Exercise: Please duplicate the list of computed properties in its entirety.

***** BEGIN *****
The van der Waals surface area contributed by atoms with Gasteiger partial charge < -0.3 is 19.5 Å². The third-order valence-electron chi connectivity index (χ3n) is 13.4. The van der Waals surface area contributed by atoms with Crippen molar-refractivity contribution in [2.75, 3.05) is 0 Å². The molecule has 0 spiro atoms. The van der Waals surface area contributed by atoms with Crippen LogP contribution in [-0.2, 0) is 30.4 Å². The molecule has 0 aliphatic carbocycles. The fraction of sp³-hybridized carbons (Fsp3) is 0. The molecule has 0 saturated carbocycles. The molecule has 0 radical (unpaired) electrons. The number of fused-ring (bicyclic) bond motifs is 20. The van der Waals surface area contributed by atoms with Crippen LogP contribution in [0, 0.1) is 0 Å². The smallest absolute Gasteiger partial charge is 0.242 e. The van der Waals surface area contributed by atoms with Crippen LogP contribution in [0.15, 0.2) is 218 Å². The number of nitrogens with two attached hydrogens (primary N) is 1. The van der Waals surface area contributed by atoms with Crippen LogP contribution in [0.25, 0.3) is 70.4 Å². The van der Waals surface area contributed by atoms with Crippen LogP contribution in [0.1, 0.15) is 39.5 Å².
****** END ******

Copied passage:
The van der Waals surface area contributed by atoms with Gasteiger partial charge < -0.3 is 19.5 Å². The third-order valence-electron chi connectivity index (χ3n) is 13.4. The van der Waals surface area contributed by atoms with Crippen molar-refractivity contribution in [2.75, 3.05) is 0 Å². The molecule has 0 spiro atoms. The van der Waals surface area contributed by atoms with Crippen LogP contribution in [-0.2, 0) is 30.4 Å². The molecule has 0 aliphatic carbocycles. The fraction of sp³-hybridized carbons (Fsp3) is 0. The molecule has 0 saturated carbocycles. The molecule has 0 radical (unpaired) electrons. The number of fused-ring (bicyclic) bond motifs is 20. The van der Waals surface area contributed by atoms with Crippen LogP contribution in [0, 0.1) is 0 Å². The smallest absolute Gasteiger partial charge is 0.242 e. The van der Waals surface area contributed by atoms with Crippen LogP contribution in [0.15, 0.2) is 218 Å². The number of nitrogens with two attached hydrogens (primary N) is 1. The van der Waals surface area contributed by atoms with Crippen LogP contribution in [0.25, 0.3) is 70.4 Å². The van der Waals surface area contributed by atoms with Crippen LogP contribution in [0.1, 0.15) is 39.5 Å².